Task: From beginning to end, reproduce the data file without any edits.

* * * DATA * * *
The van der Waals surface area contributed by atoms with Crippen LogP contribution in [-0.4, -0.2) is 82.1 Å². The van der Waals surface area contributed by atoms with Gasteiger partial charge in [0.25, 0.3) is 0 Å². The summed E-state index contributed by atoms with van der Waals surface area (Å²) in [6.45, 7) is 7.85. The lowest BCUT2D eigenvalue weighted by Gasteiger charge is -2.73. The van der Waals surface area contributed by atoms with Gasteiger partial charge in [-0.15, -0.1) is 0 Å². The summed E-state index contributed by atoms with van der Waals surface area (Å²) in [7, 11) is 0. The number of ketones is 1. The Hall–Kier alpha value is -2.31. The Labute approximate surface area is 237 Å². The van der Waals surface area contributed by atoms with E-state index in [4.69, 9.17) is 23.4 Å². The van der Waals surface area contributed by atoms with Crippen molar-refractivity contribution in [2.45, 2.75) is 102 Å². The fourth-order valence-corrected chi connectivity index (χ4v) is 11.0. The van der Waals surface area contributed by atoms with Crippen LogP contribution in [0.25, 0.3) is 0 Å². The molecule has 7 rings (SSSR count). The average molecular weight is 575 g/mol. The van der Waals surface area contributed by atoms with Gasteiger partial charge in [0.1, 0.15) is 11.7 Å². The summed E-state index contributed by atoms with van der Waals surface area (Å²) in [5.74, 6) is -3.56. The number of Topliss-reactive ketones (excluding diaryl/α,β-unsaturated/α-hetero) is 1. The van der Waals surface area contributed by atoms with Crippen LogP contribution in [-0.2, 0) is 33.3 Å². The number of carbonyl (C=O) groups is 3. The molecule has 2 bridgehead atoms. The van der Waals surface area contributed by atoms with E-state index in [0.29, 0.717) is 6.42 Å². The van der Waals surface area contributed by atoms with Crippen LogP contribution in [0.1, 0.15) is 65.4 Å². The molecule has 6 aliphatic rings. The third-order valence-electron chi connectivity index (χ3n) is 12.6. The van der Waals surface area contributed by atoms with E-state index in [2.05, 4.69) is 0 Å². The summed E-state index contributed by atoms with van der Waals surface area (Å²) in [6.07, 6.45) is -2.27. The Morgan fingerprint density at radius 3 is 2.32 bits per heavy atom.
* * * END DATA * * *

The van der Waals surface area contributed by atoms with Crippen LogP contribution in [-0.4, -0.2) is 82.1 Å². The van der Waals surface area contributed by atoms with Gasteiger partial charge in [0.25, 0.3) is 0 Å². The summed E-state index contributed by atoms with van der Waals surface area (Å²) in [6.45, 7) is 7.85. The lowest BCUT2D eigenvalue weighted by Gasteiger charge is -2.73. The van der Waals surface area contributed by atoms with Gasteiger partial charge in [-0.15, -0.1) is 0 Å². The summed E-state index contributed by atoms with van der Waals surface area (Å²) in [7, 11) is 0. The number of ketones is 1. The Hall–Kier alpha value is -2.31. The Labute approximate surface area is 237 Å². The van der Waals surface area contributed by atoms with E-state index in [4.69, 9.17) is 23.4 Å². The van der Waals surface area contributed by atoms with Crippen molar-refractivity contribution in [2.45, 2.75) is 102 Å². The fourth-order valence-corrected chi connectivity index (χ4v) is 11.0. The van der Waals surface area contributed by atoms with Crippen LogP contribution in [0.25, 0.3) is 0 Å². The molecule has 7 rings (SSSR count). The average molecular weight is 575 g/mol. The van der Waals surface area contributed by atoms with Gasteiger partial charge in [0.1, 0.15) is 11.7 Å². The summed E-state index contributed by atoms with van der Waals surface area (Å²) in [5.74, 6) is -3.56. The number of Topliss-reactive ketones (excluding diaryl/α,β-unsaturated/α-hetero) is 1. The van der Waals surface area contributed by atoms with Crippen LogP contribution in [-0.2, 0) is 33.3 Å². The number of carbonyl (C=O) groups is 3. The molecule has 2 bridgehead atoms. The van der Waals surface area contributed by atoms with E-state index in [0.29, 0.717) is 6.42 Å². The van der Waals surface area contributed by atoms with Crippen LogP contribution in [0.1, 0.15) is 65.4 Å². The molecule has 6 aliphatic rings. The third-order valence-electron chi connectivity index (χ3n) is 12.6. The van der Waals surface area contributed by atoms with E-state index in [2.05, 4.69) is 0 Å². The summed E-state index contributed by atoms with van der Waals surface area (Å²) in [6.07, 6.45) is -2.27. The Morgan fingerprint density at radius 3 is 2.32 bits per heavy atom.